Post-Traumatic Stress Disorder
What is Post-Traumatic Stress Disorder (PTSD)?
Post-Traumatic Stress Disorder (PTSD) is a disabling anxiety disorder that people can develop following exposure to one or more traumatic events.
What are the symptoms?
Sufferers experience a combination of the following sorts of symptoms:
- Unwanted thoughts and memories of the trauma
- Feeling emotionally upset, tearful or irritable for example, when reminded of the trauma
- Physical symptoms in response to reminders of the trauma, such as sweating, shaking or a racing heart beat
- Avoiding talking about the trauma, thinking about it or feelings associated with it
- Avoiding reminders of the trauma: people, places or activities
- Feeling emotionally numb, difficulty experiencing feelings like love or happiness
- Feeling detached and cut-off from other people, finding it difficult to be close to anyone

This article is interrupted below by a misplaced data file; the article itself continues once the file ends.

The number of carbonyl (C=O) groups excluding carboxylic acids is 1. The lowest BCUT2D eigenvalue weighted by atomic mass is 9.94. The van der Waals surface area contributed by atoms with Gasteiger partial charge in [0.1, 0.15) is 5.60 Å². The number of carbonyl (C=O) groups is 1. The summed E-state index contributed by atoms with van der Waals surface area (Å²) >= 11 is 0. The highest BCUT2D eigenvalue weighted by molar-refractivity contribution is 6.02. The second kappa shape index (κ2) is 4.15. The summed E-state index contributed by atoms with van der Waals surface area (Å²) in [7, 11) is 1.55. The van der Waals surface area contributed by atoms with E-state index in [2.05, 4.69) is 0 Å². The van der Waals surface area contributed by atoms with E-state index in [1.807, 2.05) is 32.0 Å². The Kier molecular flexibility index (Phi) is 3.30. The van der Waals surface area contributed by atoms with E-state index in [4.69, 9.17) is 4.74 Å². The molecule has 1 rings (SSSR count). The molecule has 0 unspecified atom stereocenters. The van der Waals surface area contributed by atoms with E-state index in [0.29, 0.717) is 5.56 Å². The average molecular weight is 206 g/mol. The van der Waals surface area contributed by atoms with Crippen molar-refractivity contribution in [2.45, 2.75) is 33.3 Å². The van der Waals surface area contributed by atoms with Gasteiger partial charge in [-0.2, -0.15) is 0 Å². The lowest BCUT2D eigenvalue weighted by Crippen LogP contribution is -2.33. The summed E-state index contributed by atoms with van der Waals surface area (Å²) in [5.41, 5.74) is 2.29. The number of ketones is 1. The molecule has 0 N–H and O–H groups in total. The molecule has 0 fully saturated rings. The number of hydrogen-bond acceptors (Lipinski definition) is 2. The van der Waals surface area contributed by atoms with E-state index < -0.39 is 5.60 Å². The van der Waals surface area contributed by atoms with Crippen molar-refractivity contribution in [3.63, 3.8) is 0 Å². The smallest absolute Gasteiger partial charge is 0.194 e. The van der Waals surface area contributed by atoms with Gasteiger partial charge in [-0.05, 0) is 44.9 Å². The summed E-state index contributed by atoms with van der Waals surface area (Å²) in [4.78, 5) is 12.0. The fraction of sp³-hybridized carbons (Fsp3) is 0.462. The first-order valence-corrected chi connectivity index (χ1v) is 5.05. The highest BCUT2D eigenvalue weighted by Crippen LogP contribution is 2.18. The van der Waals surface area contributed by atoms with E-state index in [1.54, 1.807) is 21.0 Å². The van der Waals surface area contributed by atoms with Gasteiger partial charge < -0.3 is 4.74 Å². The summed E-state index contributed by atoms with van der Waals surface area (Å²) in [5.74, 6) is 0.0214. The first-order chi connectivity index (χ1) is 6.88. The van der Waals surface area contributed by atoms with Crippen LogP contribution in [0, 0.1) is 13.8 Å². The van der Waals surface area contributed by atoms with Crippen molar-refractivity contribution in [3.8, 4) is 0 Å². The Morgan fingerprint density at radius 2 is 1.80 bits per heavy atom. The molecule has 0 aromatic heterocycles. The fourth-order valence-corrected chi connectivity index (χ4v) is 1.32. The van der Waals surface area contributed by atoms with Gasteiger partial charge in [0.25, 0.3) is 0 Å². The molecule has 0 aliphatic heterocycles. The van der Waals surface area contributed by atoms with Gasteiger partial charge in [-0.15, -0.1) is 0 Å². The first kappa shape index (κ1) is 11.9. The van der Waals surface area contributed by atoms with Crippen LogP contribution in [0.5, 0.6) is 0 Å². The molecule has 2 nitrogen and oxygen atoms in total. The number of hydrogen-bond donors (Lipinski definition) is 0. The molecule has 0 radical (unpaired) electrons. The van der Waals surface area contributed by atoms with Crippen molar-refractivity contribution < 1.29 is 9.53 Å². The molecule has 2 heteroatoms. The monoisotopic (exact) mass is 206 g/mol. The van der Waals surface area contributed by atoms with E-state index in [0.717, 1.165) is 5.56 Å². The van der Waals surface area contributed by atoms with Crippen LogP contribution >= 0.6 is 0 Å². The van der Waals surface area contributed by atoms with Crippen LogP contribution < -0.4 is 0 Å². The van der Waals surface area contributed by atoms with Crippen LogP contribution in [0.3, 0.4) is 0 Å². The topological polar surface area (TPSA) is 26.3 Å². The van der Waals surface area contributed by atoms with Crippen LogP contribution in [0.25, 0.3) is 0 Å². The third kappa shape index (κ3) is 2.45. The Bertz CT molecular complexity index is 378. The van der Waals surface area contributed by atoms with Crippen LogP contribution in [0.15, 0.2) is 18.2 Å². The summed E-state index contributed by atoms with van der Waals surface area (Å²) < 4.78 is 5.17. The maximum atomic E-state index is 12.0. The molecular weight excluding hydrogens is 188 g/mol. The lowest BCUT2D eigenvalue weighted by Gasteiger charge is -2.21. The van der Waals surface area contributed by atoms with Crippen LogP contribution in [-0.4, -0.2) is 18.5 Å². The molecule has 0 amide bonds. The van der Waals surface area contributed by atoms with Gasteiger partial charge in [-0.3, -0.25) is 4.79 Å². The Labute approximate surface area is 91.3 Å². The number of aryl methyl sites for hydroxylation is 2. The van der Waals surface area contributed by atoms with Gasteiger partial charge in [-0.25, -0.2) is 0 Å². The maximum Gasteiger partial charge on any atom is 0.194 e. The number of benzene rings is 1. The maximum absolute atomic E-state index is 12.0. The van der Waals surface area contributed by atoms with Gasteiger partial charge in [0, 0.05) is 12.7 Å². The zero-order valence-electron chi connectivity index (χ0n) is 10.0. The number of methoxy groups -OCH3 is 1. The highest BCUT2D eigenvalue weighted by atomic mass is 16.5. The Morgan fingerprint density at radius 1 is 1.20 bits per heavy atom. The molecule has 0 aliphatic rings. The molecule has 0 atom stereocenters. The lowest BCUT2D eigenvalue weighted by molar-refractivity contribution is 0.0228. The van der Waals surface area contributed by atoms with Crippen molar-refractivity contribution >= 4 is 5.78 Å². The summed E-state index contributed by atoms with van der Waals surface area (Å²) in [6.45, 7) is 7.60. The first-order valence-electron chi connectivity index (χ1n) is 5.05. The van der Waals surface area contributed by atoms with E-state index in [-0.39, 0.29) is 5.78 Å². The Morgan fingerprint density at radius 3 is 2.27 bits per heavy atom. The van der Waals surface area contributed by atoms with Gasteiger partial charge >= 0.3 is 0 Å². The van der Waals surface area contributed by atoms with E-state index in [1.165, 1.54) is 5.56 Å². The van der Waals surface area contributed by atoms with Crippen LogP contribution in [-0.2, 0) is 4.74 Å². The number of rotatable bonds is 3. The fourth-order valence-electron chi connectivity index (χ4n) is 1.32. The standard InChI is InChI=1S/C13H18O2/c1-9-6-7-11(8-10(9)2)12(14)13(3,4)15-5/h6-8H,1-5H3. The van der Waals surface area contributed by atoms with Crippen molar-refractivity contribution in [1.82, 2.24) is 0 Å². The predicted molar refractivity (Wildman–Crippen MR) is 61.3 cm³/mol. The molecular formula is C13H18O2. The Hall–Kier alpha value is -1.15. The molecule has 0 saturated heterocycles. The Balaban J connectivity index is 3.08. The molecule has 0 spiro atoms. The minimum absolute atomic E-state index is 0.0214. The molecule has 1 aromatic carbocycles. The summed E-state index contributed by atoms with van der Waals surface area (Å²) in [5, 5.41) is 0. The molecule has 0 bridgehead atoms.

- Loss of interest in activities that used to be enjoyable
- Difficulty sleeping
- Difficulty concentrating
- Feeling overly alert or watchful
- Feeling jumpy
These symptoms develop after a traumatic event.
What is a traumatic event?
A trauma is an event that causes intense fear during which the individual may feel like they (or someone very close to them) are about to die or experience serious harm. Traumatic events go beyond daily stressful events. Examples may be:
- Road traffic accident
- Witnessing someone being badly injured or killed
How common is PTSD?
Between 1990 and 1992, epidemiologists in the USA interviewed a sample of 8,098 Americans between the ages of 15 to 54 years that represented the population. They found that lifetime prevalence of PTSD was 8%, with women (10%) twice as likely as men (5%) to have PTSD at some point in their lives.
The study found that 61% of men and 51% of women reported that they have experienced at least one traumatic event in their lives.
The researchers concluded: “PTSD is a highly prevalent lifetime disorder that often persists for years. The qualifying events for PTSD are also common, with many respondents reporting the occurrence of more than a few such events during their lifetime.” (Ronald C Kessler and colleagues 1995).
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